You’ve gathered your equipment. You’ve written the perfect script. Now, it’s time to get some practice behind the camera. What senses do you want to evoke in your viewers?
Different shots, angles, and lights can help you achieve your desired effect. Learn how to hone your personal filmmaking style and soon, you’ll cultivate a signature flair in your movies.
Learn From the Greats
Next time you watch one of your favorite movies, keep a pen and paper in hand (or take notes on your phone). What makes Wes Anderson’s films so quirky and colorful?
How does Alfred Hitchcock build that famous suspense? Look beyond the plot and dialogue; pay attention to how the camera moves and how light and shadow affect the mood of the scene.
Practice, Practice, and Practice Some More
Get to know your camera. Work with it every day, even if you’re just shooting general footage around the house. Before you begin production on your movie, familiarize yourself with all the equipment you’ll use.
If you’re going to use a stabilizer vest, practice walking with it on. If you’ve got a drone to capture footage from a distance, make sure you know how to use it.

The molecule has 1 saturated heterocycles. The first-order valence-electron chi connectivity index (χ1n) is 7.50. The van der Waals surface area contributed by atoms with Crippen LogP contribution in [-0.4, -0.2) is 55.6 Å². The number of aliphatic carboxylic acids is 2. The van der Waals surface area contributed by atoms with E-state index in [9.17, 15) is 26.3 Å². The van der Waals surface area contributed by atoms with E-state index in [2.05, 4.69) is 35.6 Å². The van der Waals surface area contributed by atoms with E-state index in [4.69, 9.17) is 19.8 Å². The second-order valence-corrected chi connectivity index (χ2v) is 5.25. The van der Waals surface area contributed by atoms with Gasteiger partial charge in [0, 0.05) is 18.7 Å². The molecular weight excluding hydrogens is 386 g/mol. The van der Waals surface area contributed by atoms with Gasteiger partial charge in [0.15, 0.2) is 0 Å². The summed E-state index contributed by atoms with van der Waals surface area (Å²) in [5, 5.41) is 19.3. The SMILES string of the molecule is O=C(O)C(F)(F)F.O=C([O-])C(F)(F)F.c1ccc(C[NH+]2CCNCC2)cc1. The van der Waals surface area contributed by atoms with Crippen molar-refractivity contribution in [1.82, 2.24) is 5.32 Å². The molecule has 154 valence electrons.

Before you dive into making a feature, why not make a short film? Shorts are perfect for submitting to film festivals. If one of your short pieces garners a lot of praise, it can be a jumping-off point for your full-length feature.
Before director Jared Hess made Napoleon Dynamite as the cult classic we know today, he made it as a black-and-white short called Peluca, featuring many of the same characters. If your ideas are strong, don’t be afraid to expand on them!
As you dive into your directorial career, take inspiration from the world around you. Use your camera to explore the world in a way that feels personal to you. These tips on how to hone your personal filmmaking style can get you started on your journey to cinematic success.
Find Out What Tools and Techniques You Prefer
It’s hard to improve your own style until you know which techniques work best with your concepts. In fact, the lenses used by some of our industry’s most important and iconic filmmakers may be used to define them.
The more you experiment with various tools and approaches, the sooner you’ll find the mix of elements that will make your videos stand out. You could discover, like Kubrick, that the narrative you wish to tell might benefit from extra lengthy takes.
We also recommend knowing which lenses work best for which genres of films.
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